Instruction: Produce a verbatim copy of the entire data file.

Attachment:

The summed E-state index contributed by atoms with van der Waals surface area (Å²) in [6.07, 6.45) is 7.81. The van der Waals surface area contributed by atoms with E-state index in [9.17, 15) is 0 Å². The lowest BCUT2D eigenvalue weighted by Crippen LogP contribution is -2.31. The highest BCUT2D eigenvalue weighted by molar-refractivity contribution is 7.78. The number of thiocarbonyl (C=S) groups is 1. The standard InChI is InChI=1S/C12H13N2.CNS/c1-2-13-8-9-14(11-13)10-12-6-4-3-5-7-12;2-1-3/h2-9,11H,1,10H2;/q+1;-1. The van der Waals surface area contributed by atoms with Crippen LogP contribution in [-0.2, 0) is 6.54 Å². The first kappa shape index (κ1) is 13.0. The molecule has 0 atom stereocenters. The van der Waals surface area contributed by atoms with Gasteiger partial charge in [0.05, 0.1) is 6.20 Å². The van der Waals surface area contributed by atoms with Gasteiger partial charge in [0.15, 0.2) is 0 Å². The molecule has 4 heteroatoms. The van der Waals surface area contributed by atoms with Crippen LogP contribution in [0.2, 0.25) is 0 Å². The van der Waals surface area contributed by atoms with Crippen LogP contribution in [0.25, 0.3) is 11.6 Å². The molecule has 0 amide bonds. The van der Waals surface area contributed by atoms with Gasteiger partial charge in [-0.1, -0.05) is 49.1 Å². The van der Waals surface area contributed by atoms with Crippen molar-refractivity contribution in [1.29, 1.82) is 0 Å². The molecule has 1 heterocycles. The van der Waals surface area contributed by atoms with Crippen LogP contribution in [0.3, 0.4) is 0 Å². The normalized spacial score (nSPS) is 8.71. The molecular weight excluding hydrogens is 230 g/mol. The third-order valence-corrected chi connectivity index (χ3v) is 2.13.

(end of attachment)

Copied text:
The summed E-state index contributed by atoms with van der Waals surface area (Å²) in [6.07, 6.45) is 7.81. The van der Waals surface area contributed by atoms with E-state index in [9.17, 15) is 0 Å². The lowest BCUT2D eigenvalue weighted by Crippen LogP contribution is -2.31. The highest BCUT2D eigenvalue weighted by molar-refractivity contribution is 7.78. The number of thiocarbonyl (C=S) groups is 1. The standard InChI is InChI=1S/C12H13N2.CNS/c1-2-13-8-9-14(11-13)10-12-6-4-3-5-7-12;2-1-3/h2-9,11H,1,10H2;/q+1;-1. The van der Waals surface area contributed by atoms with Crippen LogP contribution in [-0.2, 0) is 6.54 Å². The first kappa shape index (κ1) is 13.0. The molecule has 0 atom stereocenters. The van der Waals surface area contributed by atoms with Gasteiger partial charge in [0.05, 0.1) is 6.20 Å². The van der Waals surface area contributed by atoms with Gasteiger partial charge in [0.15, 0.2) is 0 Å². The molecule has 4 heteroatoms. The van der Waals surface area contributed by atoms with Crippen LogP contribution in [0.2, 0.25) is 0 Å². The van der Waals surface area contributed by atoms with Crippen LogP contribution in [0.25, 0.3) is 11.6 Å². The molecule has 0 amide bonds. The van der Waals surface area contributed by atoms with Gasteiger partial charge in [-0.1, -0.05) is 49.1 Å². The van der Waals surface area contributed by atoms with Crippen molar-refractivity contribution in [1.29, 1.82) is 0 Å². The molecule has 1 heterocycles. The van der Waals surface area contributed by atoms with Crippen LogP contribution in [0.3, 0.4) is 0 Å². The normalized spacial score (nSPS) is 8.71. The molecular weight excluding hydrogens is 230 g/mol. The third-order valence-corrected chi connectivity index (χ3v) is 2.13.